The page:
Ten Tile Trends for 2016
Trends, schmends.. I confess I’m not a great one for following trends.
Usually I think we are all better off following our instincts and surrounding ourselves with things we like rather than things that are in fashion. Particularly in interiors, because however easy it might be to discard last season’s shirt or dress you are tired of, it’s a whole different ball game to change everything in your palazzo or studio because grey has gone from Woo-Hoo to Meh. Not to mention the ethical and sustainability dimensions..
However, it is interesting to see what is new in the world of decoration and to track the changes in how we furnish our homes. Especially when we map these to political and societal changes. Are we so interested in modernist designs of the twentieth century because they are from a period when there was an optimism about the future which we no longer share?
Anyway, I recently went to an interesting presentation of the latest trends in tiles by Jess Piddock and Jules Archard from Domus, the authoritative supplier of all things tiles, stone and wood. Having been to CERSAIE, the international ceramic show in Bologna, they were able to share their views on new patterns, colours, materials and likely trends. Many of these link to wider trends in interiors and demonstrate both the increasing versatility of tiles and how technological developments are driving forward the scale and use of ceramics.
Here’s what I learnt.
Pastels are big in the world of tiles too
A big trend in decoration for the past few years, pastel shades are spreading to tiles. These are much fresher and less sickly than you might imagine and work well with the greys so prevalent in modern schemes.
Tiles don’t have to be monochrome or earthy in hue
Conversely, deep saturated rich colours are also becoming much more prevalent than before. These deeper shades, previously used in ceramics and mosaics are now being seen in porcelain too.
Grout can be interesting and colourful
Grout is moving centre stage as the focus for tiling schemes, with contrasting colours used to emphasise the shape of tiles and making an important contribution to the design scheme itself.
The handmade aesthetic is big – whether handmade or not
These lovely Tratti tiles reference craft and handmade marks as part of a trend reacting to industrial production – although they are in fact factory made.
Signs are hand pressed and also celebrate the uneven, irregular aesthetic of the maker.
Rustic and natural textures are big
This trend also celebrates the natural imperfections and textures of raw materials. These coarse finishes and patterns follow on from the popularity of concrete and stone, while referring to textures more popular in previous decades. Timeless harks back to Terrazzo – also seeing a resurgence at the moment.
Crazy paving is back!
Hurrah! Crazy paving is making a comeback too as part of a trend of fragmented surfaces. Cracked Earth was successfully used in Hugo Bugg’s Gold Medal winning Chelsea Flower Show Garden in 2014.
DRY is a modular tile with asymmetric grooves that can be laid out in a variety of ways.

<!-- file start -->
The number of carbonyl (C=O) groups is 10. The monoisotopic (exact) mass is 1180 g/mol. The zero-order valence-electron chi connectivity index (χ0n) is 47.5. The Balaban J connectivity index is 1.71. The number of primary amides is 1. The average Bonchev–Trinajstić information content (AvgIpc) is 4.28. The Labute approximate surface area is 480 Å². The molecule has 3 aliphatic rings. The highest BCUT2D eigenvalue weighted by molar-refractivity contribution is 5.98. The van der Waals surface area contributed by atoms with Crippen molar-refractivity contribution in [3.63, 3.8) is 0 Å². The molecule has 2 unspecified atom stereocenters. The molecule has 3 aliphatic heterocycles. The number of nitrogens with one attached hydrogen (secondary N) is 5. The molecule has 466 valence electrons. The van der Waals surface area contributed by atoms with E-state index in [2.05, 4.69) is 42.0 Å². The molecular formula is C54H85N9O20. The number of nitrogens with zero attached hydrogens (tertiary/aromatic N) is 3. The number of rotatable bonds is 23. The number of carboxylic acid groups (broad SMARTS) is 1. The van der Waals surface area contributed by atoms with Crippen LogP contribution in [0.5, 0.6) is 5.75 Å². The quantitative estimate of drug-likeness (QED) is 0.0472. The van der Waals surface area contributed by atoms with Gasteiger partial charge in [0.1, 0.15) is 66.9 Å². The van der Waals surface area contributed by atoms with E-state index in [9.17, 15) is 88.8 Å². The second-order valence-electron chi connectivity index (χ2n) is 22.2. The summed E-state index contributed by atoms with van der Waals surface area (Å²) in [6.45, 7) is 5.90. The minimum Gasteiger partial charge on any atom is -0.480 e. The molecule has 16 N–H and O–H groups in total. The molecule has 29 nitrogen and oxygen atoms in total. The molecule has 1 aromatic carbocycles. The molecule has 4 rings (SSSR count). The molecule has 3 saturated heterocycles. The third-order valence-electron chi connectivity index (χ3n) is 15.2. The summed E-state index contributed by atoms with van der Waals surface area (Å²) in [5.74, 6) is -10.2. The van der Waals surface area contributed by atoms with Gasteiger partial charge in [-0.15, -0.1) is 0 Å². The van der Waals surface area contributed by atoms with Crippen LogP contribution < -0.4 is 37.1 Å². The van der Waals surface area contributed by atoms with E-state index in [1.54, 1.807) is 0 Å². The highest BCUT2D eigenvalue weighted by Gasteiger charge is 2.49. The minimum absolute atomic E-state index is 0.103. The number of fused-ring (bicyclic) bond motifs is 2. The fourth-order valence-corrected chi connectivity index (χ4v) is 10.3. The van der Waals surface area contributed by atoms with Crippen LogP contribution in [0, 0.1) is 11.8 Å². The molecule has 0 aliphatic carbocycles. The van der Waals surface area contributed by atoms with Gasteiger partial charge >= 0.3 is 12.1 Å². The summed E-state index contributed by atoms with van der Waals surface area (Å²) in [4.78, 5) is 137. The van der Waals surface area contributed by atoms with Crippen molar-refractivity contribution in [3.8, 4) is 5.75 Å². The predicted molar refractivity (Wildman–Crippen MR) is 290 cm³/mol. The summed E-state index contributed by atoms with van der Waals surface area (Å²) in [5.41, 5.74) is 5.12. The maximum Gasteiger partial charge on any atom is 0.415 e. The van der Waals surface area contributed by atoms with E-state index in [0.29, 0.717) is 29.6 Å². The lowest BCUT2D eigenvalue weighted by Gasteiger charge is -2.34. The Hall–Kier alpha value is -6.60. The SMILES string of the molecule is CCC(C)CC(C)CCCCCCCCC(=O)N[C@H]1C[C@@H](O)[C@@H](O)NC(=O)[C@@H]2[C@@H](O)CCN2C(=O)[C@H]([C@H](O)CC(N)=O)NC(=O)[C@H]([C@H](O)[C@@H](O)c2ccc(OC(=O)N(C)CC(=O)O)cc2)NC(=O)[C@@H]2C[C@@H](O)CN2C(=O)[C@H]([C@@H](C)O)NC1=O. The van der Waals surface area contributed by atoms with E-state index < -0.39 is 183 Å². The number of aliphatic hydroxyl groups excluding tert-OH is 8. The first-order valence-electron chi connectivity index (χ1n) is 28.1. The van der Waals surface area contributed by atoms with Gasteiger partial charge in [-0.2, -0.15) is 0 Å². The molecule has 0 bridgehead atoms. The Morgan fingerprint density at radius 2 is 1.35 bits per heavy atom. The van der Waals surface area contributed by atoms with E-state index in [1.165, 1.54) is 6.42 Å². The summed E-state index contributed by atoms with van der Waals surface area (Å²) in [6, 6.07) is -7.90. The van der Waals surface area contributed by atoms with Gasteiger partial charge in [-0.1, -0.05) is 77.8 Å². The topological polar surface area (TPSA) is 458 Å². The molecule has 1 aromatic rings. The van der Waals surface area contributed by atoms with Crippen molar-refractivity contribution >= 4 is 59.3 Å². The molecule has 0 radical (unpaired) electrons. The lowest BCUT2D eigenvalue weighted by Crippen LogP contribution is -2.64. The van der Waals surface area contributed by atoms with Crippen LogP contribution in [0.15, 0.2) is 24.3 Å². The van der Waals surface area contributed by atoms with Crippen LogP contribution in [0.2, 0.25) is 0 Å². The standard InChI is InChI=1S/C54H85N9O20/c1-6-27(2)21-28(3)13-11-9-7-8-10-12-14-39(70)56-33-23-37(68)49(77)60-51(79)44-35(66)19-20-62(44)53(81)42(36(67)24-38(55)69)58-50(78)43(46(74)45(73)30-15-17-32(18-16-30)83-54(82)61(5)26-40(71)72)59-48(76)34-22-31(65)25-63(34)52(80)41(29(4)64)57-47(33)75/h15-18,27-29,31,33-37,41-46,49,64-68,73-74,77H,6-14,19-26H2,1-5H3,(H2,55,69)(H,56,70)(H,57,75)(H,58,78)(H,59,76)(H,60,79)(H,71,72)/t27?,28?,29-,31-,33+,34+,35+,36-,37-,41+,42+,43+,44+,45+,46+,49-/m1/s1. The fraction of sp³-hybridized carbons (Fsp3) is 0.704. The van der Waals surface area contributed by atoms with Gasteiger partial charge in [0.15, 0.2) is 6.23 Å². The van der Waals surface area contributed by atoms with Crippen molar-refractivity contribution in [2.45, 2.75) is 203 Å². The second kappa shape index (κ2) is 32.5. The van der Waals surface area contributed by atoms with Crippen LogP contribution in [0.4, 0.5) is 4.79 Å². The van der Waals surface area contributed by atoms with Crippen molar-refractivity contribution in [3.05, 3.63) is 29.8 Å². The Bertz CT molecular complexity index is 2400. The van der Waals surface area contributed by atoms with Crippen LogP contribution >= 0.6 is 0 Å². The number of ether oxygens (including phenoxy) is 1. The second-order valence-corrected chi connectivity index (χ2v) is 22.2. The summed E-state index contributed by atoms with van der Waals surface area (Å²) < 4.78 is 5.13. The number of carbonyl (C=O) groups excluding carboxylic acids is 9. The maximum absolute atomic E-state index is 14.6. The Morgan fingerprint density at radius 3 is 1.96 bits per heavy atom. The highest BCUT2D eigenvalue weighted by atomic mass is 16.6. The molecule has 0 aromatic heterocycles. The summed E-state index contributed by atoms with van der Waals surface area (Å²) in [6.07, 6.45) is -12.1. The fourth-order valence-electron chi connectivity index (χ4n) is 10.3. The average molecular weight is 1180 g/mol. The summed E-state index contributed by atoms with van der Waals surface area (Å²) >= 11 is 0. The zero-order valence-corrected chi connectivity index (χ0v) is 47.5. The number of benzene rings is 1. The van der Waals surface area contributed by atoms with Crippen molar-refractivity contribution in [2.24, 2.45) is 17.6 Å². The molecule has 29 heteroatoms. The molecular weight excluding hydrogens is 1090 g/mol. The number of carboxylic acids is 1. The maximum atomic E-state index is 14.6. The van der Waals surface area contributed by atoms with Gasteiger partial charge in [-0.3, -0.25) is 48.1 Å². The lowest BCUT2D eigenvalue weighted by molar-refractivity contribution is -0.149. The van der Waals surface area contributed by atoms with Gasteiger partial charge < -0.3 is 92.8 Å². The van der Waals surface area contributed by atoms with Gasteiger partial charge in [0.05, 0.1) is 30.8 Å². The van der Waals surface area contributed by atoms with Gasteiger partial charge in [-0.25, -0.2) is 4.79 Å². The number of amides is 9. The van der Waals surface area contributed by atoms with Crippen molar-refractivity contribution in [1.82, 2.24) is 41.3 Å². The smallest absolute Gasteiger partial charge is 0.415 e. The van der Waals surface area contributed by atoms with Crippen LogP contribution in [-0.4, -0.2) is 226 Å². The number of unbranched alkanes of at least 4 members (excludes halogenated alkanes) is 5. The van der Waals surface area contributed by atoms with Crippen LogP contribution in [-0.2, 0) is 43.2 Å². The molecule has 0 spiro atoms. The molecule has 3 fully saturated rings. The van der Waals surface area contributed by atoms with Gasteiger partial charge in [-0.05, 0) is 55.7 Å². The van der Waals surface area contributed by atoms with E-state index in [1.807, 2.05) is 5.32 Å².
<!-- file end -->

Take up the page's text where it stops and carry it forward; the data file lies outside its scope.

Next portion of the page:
Sicistone shows that fragmented patterns can be sophisticated too.
Pop Art has been a big design influence for some time and now it’s having an impact on tiles too, from India Mahdavi’s Dots to Tom Dixon’s Grit. Bold colours, graphic patterns and, above all, a sense of fun prevail.
Grit also references another retro finish we haven’t seen for a while: pebbledash.
Playing with the Grid
These examples make playful interpretations of the grid, the traditional shape formed by tiles. Some do this through the tile shape and the use of grout lines. Others use the grid as a surface pattern.
The soft tones and variations of colour and shape of Mews by Barber & Osgerby for Mutina give a much warmer, softer feel than a traditional grid of tiles.
Similarly, the hand-drawn lines of Tratti contribute to a gentler aesthetic.
New Geometrics are a development from the Old Geometrics
Another wider design trend, Geometrics continue to influence tile designers. The resurgence of encaustic tiles a few years back led the way and the new geometrics are now playing with scale and shape.
Irregular tile shapes are set to be popular, along with triangles and rhombuses, while hexagons are elongated. On Off plays with the distortion of a familiar pattern by offsetting the hexagonal design within the tile.
Supersized Formats are now possible
Technological advances mean that tiles up to 3.2m x 1.6m are now possible. Developments in inkjet printing enable high quality reproductions of the texture and detail of natural stones and woods on porcelain.
So, there you have 10 predictions for tile trends in 2016. The manufacturers highlighted here are at the cutting edge of tile design, with many of the design world’s biggest stars coming up with new patterns and shapes. You can be sure though that many of these ideas will filter down to the high street over the coming months and years.
Thanks to Jess and Jules of Domus for their insights. Thanks too to the manufacturers and suppliers for the use of the photographs. Follow @domuslondon @bisazzalondon @mutinaceramics @SicisOfficial on twitter and instagram to keep up to date with innovations in the world of tiles.
Use the comments form below to give us your take on tile trends.